Hail Germany's hat-trick hero Mueller
Germany coach Loew vindicated in his decision to play hat-trick hero Mueller as a 'false No. 9'
(THOMAS MUELLER 12-PEN, 45+1, 78, Mats Hummels 32)
Who needs a proper striker when you have Thomas Mueller?
There were many who had questioned Germany coach Joachim Leow's decision to take just one out-and-out No. 9 - Miroslav Klose - to the World Cup.
After this morning's (Singapore time) 4-0 demolition of Portugal, the critics are nowhere to be seen.
The Germans didn't even need Klose on the pitch to see off Ronaldo and Co.
All they needed was Bayern Munich attacking midfielder Mueller, who scored the first hat-trick at this World Cup.
The 24-year-old, who won the Golden Boot with five goals at the 2010 World Cup in South Africa, once described himself as a "Raumdeuter", which roughly translates into "Space Investigator".
Apart from probably being the coolest nickname any footballer has ever coined for himself, it's a pretty apt description.
That ability to ghost into the right places at the right time is basically Mueller's main strength.
And boy, did he made the most of it.
Blessed with the build of a middle-distance runner and with his socks pulled up halfway to his calves, Mueller isn't the type of player who relies on strength or speed.
He doesn't even have the best technique when striking the ball.
But it is his innate ability to be at the right place at the right time that gives him the edge.
This ability to find space also makes him the perfect example of a "false No. 9" - the opposite of a traditional target man - which was what he was deployed as against Portugal.
He hardly had a sniff of the ball up to the point Mario Goetze was hauled down by Joao Pereira in the penalty area in the 12th minute.
Showing the poise of a No. 9, he stepped up to the spot to unerringly fire Germany ahead.
In the 37th minute, it was Mueller's hassling of Pepe that made the Real Madrid defender shove an arm - and then his head - into his face to earn a red card which swung the game into Germany's favour.
OUT OF NOWHERE
And, just moments before half-time, Pepe's defensive partner Bruno Alves thought he had successfully booted Toni Kroos' cross into orbit, only to watch in horror as Mueller's gangly leg appeared out of nowhere to thwart his clearance.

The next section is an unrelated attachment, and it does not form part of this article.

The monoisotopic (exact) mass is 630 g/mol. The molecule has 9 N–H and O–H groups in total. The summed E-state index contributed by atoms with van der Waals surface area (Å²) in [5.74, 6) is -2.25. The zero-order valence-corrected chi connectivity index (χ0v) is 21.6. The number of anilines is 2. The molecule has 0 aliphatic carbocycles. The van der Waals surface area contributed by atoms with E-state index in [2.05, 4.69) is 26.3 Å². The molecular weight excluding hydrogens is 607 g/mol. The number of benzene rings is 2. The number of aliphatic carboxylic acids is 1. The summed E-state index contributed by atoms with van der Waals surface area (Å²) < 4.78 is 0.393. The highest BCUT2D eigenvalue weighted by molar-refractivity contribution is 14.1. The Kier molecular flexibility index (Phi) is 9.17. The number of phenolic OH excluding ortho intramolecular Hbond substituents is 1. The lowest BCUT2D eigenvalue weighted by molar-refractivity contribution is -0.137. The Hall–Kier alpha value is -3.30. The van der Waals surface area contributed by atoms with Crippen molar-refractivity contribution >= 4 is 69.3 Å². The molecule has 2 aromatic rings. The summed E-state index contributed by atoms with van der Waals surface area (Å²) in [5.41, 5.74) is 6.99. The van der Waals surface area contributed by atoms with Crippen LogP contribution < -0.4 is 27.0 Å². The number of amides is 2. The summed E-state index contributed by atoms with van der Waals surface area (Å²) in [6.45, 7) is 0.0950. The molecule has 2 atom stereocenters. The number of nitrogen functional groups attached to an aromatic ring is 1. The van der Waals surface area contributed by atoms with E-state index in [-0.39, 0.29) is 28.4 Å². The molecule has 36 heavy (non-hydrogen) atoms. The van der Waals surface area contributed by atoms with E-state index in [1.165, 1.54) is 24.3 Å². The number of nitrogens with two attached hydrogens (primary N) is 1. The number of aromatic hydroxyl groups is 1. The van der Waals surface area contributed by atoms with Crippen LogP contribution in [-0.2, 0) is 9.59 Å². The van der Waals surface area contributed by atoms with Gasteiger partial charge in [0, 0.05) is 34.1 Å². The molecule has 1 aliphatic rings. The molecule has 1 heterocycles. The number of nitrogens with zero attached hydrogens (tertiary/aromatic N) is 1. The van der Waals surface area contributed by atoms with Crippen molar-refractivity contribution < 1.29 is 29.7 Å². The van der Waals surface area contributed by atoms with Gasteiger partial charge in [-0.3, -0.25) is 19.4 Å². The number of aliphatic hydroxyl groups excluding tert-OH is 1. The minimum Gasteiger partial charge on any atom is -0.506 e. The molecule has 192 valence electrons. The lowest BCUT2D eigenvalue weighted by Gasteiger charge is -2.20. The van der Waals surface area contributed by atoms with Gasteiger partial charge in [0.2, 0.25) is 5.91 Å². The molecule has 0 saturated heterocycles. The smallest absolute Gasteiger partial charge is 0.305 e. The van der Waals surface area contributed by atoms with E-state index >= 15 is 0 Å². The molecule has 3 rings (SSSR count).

The ball sat up for the German, who then swung his boot at it and watched as goalkeeper Rui Patricio deflected the ball into goal.
Mueller was not done yet.
Even with Joachim Leow's men playing at second gear and relying on the speed of Andre Schuerrle and Goetze to sporadically threaten the Portuguese goal, Mueller was a threat.
He almost nodded the ball in for his third off a rebound, after Patricio saved Mesut Oezil's effort.
Mueller eventually capped his hat-trick though, and in true "Raumdeuter" style.
Schuerrle drilled a low cross into the six-yard box, Patricio fumbled, and who else could have been Johnny On The Spot to steer the ball home from two metres but Mueller?
Even then, he lost his balance and fell on his butt, but it was not as if he cared.
Make no mistake about it, Mueller doesn't have the elegance of Dimitar Berbatov or Zlatan Ibrahimovic.
But he already has eight World Cup goals in just seven games, and at 24, he still has possibly two more tournaments in him.
Who needs a proper striker when you have Mueller?
- Total shots: Germany 13, Portugal 14
- Corners: Germany 4, Portugal 6
- Offsides: Germany 2, Portugal 1
- Fouls committed: Germany 8, Portugal 11
- Yellow cards: Germany 0, Portugal 1
- Red cards: Germany 0, Portugal 1
- Ball possession: Germany 54%, Portugal 46%